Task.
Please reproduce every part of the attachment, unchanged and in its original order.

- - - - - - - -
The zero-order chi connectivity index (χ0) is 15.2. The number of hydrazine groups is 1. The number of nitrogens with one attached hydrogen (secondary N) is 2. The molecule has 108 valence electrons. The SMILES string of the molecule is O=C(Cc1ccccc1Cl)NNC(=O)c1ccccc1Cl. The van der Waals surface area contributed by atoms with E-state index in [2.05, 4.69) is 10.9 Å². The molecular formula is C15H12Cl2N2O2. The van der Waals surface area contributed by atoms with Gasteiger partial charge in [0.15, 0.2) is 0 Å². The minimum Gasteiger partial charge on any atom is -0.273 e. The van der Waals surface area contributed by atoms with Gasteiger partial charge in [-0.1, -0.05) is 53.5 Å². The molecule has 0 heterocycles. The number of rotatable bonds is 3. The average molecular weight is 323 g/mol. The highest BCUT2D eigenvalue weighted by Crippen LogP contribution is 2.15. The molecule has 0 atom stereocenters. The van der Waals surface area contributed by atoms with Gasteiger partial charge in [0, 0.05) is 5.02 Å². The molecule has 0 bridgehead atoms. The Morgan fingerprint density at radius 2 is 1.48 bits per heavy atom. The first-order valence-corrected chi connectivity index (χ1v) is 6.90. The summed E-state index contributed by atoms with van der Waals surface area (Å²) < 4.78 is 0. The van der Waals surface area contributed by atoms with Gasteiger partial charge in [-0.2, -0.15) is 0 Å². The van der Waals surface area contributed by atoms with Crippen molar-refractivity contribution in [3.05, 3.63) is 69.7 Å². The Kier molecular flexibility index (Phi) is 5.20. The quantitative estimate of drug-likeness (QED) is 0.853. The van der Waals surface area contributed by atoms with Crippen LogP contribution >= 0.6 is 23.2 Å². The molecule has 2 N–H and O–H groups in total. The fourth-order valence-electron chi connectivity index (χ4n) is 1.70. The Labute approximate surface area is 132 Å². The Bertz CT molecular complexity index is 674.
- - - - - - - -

The zero-order chi connectivity index (χ0) is 15.2. The number of hydrazine groups is 1. The number of nitrogens with one attached hydrogen (secondary N) is 2. The molecule has 108 valence electrons. The SMILES string of the molecule is O=C(Cc1ccccc1Cl)NNC(=O)c1ccccc1Cl. The van der Waals surface area contributed by atoms with E-state index in [2.05, 4.69) is 10.9 Å². The molecular formula is C15H12Cl2N2O2. The van der Waals surface area contributed by atoms with Gasteiger partial charge in [0.15, 0.2) is 0 Å². The minimum Gasteiger partial charge on any atom is -0.273 e. The van der Waals surface area contributed by atoms with Gasteiger partial charge in [-0.1, -0.05) is 53.5 Å². The molecule has 0 heterocycles. The number of rotatable bonds is 3. The average molecular weight is 323 g/mol. The highest BCUT2D eigenvalue weighted by Crippen LogP contribution is 2.15. The molecule has 0 atom stereocenters. The van der Waals surface area contributed by atoms with Gasteiger partial charge in [0, 0.05) is 5.02 Å². The molecule has 0 bridgehead atoms. The Morgan fingerprint density at radius 2 is 1.48 bits per heavy atom. The first-order valence-corrected chi connectivity index (χ1v) is 6.90. The summed E-state index contributed by atoms with van der Waals surface area (Å²) < 4.78 is 0. The van der Waals surface area contributed by atoms with Gasteiger partial charge in [-0.2, -0.15) is 0 Å². The van der Waals surface area contributed by atoms with Crippen molar-refractivity contribution in [3.05, 3.63) is 69.7 Å². The Kier molecular flexibility index (Phi) is 5.20. The quantitative estimate of drug-likeness (QED) is 0.853. The van der Waals surface area contributed by atoms with Crippen LogP contribution >= 0.6 is 23.2 Å². The molecule has 2 N–H and O–H groups in total. The fourth-order valence-electron chi connectivity index (χ4n) is 1.70. The Labute approximate surface area is 132 Å². The Bertz CT molecular complexity index is 674.